Children’s learning difficulties

Written by Ellen Lees
Ellen Lees
Counselling Directory Content Team

Reviewed by Sulette Snyman
Last updated 3rd January 2023 | Next update due 2nd January 2026

A person with learning difficulties may be described as having problems developing their knowledge and skills to the normal level expected of their peers, and others the same age.

According to the Mental Health Foundation, 10% of the UK population is affected by dyslexia and ADHD (attention deficit hyperactivity disorder) affects approximately three to 9% of school-aged children and young people. There is, however, no definitive record of how many people in the UK have learning difficulties. This is because they are a ‘hidden’ problem, meaning they’re not immediately known to others, or even to the person themselves.

What’s the difference between a learning difficulty and a disability?

Generally, learning difficulties do not affect the general intelligence (or IQ) of an individual. A learning disability is a condition that affects the learning and intelligence of an individual across all areas of life.

When a person has a learning disability, it means they may find it harder to learn life skills than other people. The problems themselves may vary for each individual, but generally include aspects such as learning new things, communication, reading, writing, or personal care. The severity of learning difficulties can also vary. A person with mild disabilities can mean they are able to live independently with minimum support. More severe disabilities may need 24-hour care and help to perform daily tasks and life skills.

Counselling for learning difficulties

Learning difficulties can affect a person a great deal. This includes their education, work life, relationships and general daily life. The challenges of a learning difficulty can be difficult to cope with. Children may feel they’re underachieving or are not as clever as their peers but do not understand why. This confusion and lack of understanding can lead to feelings of frustration, anger, anxiety or stress.

Sometimes extra support can help - like speaking to a counsellor. This gives the person the opportunity to talk about how they feel and learn ways to cope. A counsellor can also help those involved understand that there are many methods of support available. They can show you that you can live a very happy, successful life, despite the difficulty.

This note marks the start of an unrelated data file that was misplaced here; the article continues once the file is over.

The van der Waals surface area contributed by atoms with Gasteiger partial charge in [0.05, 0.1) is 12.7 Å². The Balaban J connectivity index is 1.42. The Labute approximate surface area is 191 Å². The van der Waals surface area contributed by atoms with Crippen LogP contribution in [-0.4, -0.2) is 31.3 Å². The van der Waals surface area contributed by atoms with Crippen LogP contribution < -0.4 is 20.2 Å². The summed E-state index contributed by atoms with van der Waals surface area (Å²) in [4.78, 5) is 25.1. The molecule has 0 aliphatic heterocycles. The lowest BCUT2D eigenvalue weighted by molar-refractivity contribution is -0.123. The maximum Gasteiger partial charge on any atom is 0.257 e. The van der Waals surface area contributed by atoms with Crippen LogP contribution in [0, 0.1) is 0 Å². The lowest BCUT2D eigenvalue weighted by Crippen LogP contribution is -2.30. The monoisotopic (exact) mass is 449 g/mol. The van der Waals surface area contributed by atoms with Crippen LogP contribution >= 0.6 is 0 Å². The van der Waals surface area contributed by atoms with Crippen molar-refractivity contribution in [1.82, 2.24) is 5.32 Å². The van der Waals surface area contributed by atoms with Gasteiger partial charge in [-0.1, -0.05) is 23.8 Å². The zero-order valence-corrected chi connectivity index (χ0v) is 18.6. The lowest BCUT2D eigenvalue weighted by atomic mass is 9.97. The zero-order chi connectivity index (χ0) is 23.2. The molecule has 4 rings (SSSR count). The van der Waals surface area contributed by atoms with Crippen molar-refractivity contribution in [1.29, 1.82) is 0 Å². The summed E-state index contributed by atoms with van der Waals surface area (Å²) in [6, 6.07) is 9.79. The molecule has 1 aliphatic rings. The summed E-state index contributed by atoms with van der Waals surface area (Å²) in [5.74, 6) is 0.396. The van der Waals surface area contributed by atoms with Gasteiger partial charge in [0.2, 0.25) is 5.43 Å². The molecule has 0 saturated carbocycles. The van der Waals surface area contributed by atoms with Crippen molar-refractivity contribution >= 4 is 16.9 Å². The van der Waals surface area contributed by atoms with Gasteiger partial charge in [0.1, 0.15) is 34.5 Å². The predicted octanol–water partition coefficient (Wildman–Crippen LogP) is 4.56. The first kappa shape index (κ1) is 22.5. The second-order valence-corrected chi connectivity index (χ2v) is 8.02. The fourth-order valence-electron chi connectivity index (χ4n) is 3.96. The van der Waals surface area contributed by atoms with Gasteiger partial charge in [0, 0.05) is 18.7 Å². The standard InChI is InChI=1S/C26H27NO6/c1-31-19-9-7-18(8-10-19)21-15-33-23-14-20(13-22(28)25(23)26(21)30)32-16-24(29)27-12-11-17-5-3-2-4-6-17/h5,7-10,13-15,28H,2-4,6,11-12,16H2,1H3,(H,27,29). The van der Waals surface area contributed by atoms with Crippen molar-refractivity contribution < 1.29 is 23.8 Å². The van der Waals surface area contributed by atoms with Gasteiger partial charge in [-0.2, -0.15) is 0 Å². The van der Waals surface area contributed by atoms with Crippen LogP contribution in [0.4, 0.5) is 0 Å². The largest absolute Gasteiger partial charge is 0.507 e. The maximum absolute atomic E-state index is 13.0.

In this video, psychotherapist Elle Mead explains how counselling can help parents of children with learning difficulties and how this, in turn, benefits the child. 

Counselling at an early age can give the child the techniques needed to manage the learning difficulty, and cope with their feelings. Occupational therapy can be a helpful method for children who experience difficulty with motor skills, while solution-focused counselling can be appropriate for older children. Other techniques such as group and play therapy can help children develop social skills, which are often associated with learning difficulties.

Counselling for children's learning difficulties does not have to be specifically for the child themselves. It can also be extremely beneficial for parents of children with learning difficulties to receive counselling. This provides parents with the skills and resources to support their children, helping them learn to cope and guiding their children towards better emotional and social well-being

What are specific learning difficulties?

Specific learning difficulties (also known as SpLDs) is an umbrella term, used to cover a range of difficulties including:


Dyslexia is perhaps the most common of the SpLDs. While dyslexia is commonly thought of as just affecting reading and spelling, at its core, it's about processing visual and auditory information differently. Children may have difficulty spelling, but dyslexia can also cause struggles with memory, perception of time, organisation and sequencing.


Dyspraxia, also known as developmental coordination disorder (DCD) is a relatively common disorder. Affecting between five and 10% of the UK population, dyspraxia affects motor coordination in both children and adults. The difficulties presented by DCD can vary between individuals. They may change over time, depending on their daily lives, and persist into adulthood. Dyspraxia can affect a person’s coordination. This makes the functioning of everyday life difficult, such as in education and employment.

Children with DCD may experience difficulties in educational and recreational activities, such as self-care, writing, typing and riding a bike. Often, these continue into adulthood, as well as having difficulty learning new skills, like driving a car and DIY tasks.


Dyscalculia is difficulty understanding numbers and symbols. It’s characterised by the individual having difficulty understanding simple number concepts and basic numeracy skills. But this isn’t finding maths hard or not knowing larger sums and numbers. Dyscalculia is difficulty understanding numbers at a basic level, such as telling the time and understanding quantity, money and cost.


ADHD (attention deficit hyperactivity disorder) can make people feel restless, impulsive and hyperactive. Children with ADHD often struggle to concentrate for long periods of time. SpLDs have also been linked with pre-existing difficulties, such as Autism.

Children with SpLDs often find mainstream school and educational environments a struggle. They may feel as though they’re not as smart as their peers and as a result, they may experience low self-esteem and lack confidence in their own ability. The important thing to remember is that this isn’t true. It is totally possible for someone with a learning difficulty to achieve their full potential. There is plenty of support and resources available to help them do exactly this - and more.

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